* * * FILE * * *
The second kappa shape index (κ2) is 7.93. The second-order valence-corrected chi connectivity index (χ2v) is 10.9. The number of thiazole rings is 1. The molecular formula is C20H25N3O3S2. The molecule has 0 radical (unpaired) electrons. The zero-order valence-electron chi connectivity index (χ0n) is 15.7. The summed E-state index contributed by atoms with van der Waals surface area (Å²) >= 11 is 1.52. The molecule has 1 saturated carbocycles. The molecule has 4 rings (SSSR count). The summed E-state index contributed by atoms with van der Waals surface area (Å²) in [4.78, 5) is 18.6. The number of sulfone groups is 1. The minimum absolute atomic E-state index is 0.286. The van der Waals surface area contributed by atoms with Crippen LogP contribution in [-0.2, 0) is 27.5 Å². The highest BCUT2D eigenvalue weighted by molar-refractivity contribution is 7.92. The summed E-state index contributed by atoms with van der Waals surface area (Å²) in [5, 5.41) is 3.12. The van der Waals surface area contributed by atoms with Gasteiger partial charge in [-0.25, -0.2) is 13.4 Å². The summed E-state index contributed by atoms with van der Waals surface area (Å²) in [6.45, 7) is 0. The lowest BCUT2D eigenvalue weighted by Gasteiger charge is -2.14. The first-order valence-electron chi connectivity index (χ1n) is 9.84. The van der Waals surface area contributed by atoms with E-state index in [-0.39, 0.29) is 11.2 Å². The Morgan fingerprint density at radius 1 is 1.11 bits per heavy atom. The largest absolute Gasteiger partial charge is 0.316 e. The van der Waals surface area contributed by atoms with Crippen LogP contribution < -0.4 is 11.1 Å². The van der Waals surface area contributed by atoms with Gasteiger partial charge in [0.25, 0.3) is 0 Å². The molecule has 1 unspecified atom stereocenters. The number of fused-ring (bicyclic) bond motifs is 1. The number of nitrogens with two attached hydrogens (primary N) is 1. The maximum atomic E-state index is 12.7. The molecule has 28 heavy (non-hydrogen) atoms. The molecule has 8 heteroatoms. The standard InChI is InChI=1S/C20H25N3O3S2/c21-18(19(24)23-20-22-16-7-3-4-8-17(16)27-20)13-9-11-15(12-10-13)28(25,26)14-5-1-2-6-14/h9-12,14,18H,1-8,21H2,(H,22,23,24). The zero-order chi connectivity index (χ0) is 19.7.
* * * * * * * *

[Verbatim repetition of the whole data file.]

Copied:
The second kappa shape index (κ2) is 7.93. The second-order valence-corrected chi connectivity index (χ2v) is 10.9. The number of thiazole rings is 1. The molecular formula is C20H25N3O3S2. The molecule has 0 radical (unpaired) electrons. The zero-order valence-electron chi connectivity index (χ0n) is 15.7. The summed E-state index contributed by atoms with van der Waals surface area (Å²) >= 11 is 1.52. The molecule has 1 saturated carbocycles. The molecule has 4 rings (SSSR count). The summed E-state index contributed by atoms with van der Waals surface area (Å²) in [4.78, 5) is 18.6. The number of sulfone groups is 1. The minimum absolute atomic E-state index is 0.286. The van der Waals surface area contributed by atoms with Crippen LogP contribution in [-0.2, 0) is 27.5 Å². The highest BCUT2D eigenvalue weighted by molar-refractivity contribution is 7.92. The summed E-state index contributed by atoms with van der Waals surface area (Å²) in [5, 5.41) is 3.12. The van der Waals surface area contributed by atoms with Gasteiger partial charge in [-0.25, -0.2) is 13.4 Å². The summed E-state index contributed by atoms with van der Waals surface area (Å²) in [6.45, 7) is 0. The lowest BCUT2D eigenvalue weighted by Gasteiger charge is -2.14. The first-order valence-electron chi connectivity index (χ1n) is 9.84. The van der Waals surface area contributed by atoms with E-state index in [-0.39, 0.29) is 11.2 Å². The Morgan fingerprint density at radius 1 is 1.11 bits per heavy atom. The largest absolute Gasteiger partial charge is 0.316 e. The van der Waals surface area contributed by atoms with Crippen LogP contribution < -0.4 is 11.1 Å². The van der Waals surface area contributed by atoms with Gasteiger partial charge in [0.25, 0.3) is 0 Å². The molecule has 1 unspecified atom stereocenters. The number of fused-ring (bicyclic) bond motifs is 1. The number of nitrogens with two attached hydrogens (primary N) is 1. The maximum atomic E-state index is 12.7. The molecule has 28 heavy (non-hydrogen) atoms. The molecule has 8 heteroatoms. The standard InChI is InChI=1S/C20H25N3O3S2/c21-18(19(24)23-20-22-16-7-3-4-8-17(16)27-20)13-9-11-15(12-10-13)28(25,26)14-5-1-2-6-14/h9-12,14,18H,1-8,21H2,(H,22,23,24). The zero-order chi connectivity index (χ0) is 19.7.